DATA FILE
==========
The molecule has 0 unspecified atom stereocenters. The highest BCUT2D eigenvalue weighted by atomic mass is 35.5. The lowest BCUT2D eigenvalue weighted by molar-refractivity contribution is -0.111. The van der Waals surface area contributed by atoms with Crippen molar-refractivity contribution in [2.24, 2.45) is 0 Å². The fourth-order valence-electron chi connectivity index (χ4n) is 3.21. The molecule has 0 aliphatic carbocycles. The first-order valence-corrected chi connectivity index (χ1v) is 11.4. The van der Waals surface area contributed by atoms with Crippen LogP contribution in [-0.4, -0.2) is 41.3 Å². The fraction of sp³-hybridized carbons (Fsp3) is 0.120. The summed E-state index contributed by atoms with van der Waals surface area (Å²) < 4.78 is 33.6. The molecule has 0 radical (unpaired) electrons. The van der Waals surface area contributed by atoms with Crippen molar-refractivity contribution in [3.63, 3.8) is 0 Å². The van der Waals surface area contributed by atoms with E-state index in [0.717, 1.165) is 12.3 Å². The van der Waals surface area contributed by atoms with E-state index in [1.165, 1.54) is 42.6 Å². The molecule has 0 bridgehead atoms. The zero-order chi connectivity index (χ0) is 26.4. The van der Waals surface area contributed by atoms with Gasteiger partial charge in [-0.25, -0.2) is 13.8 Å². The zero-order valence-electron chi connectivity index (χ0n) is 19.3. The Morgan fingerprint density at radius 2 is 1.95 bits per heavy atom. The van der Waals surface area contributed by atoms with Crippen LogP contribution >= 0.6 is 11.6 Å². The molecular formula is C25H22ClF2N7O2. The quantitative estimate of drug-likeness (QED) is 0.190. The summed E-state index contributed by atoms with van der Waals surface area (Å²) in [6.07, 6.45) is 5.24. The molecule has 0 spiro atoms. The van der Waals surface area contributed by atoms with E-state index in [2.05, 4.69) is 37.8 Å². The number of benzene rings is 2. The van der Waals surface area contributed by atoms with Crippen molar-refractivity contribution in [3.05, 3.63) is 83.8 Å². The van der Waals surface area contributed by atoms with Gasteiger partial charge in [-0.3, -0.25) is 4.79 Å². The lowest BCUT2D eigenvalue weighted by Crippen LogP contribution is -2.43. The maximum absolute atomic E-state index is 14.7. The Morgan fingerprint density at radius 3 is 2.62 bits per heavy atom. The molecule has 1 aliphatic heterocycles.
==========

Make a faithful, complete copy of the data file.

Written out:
The molecule has 0 unspecified atom stereocenters. The highest BCUT2D eigenvalue weighted by atomic mass is 35.5. The lowest BCUT2D eigenvalue weighted by molar-refractivity contribution is -0.111. The van der Waals surface area contributed by atoms with Crippen molar-refractivity contribution in [2.24, 2.45) is 0 Å². The fourth-order valence-electron chi connectivity index (χ4n) is 3.21. The molecule has 0 aliphatic carbocycles. The first-order valence-corrected chi connectivity index (χ1v) is 11.4. The van der Waals surface area contributed by atoms with Crippen LogP contribution in [-0.4, -0.2) is 41.3 Å². The fraction of sp³-hybridized carbons (Fsp3) is 0.120. The summed E-state index contributed by atoms with van der Waals surface area (Å²) < 4.78 is 33.6. The molecule has 0 radical (unpaired) electrons. The van der Waals surface area contributed by atoms with Crippen molar-refractivity contribution in [3.63, 3.8) is 0 Å². The van der Waals surface area contributed by atoms with E-state index in [0.717, 1.165) is 12.3 Å². The van der Waals surface area contributed by atoms with E-state index in [1.165, 1.54) is 42.6 Å². The molecule has 0 bridgehead atoms. The zero-order chi connectivity index (χ0) is 26.4. The van der Waals surface area contributed by atoms with Gasteiger partial charge in [-0.25, -0.2) is 13.8 Å². The zero-order valence-electron chi connectivity index (χ0n) is 19.3. The Morgan fingerprint density at radius 2 is 1.95 bits per heavy atom. The van der Waals surface area contributed by atoms with Crippen LogP contribution >= 0.6 is 11.6 Å². The molecular formula is C25H22ClF2N7O2. The quantitative estimate of drug-likeness (QED) is 0.190. The summed E-state index contributed by atoms with van der Waals surface area (Å²) in [6.07, 6.45) is 5.24. The molecule has 0 spiro atoms. The van der Waals surface area contributed by atoms with E-state index in [2.05, 4.69) is 37.8 Å². The number of benzene rings is 2. The van der Waals surface area contributed by atoms with Crippen molar-refractivity contribution in [3.05, 3.63) is 83.8 Å². The van der Waals surface area contributed by atoms with Gasteiger partial charge in [-0.3, -0.25) is 4.79 Å². The lowest BCUT2D eigenvalue weighted by Crippen LogP contribution is -2.43. The maximum absolute atomic E-state index is 14.7. The Morgan fingerprint density at radius 3 is 2.62 bits per heavy atom. The molecule has 1 aliphatic heterocycles.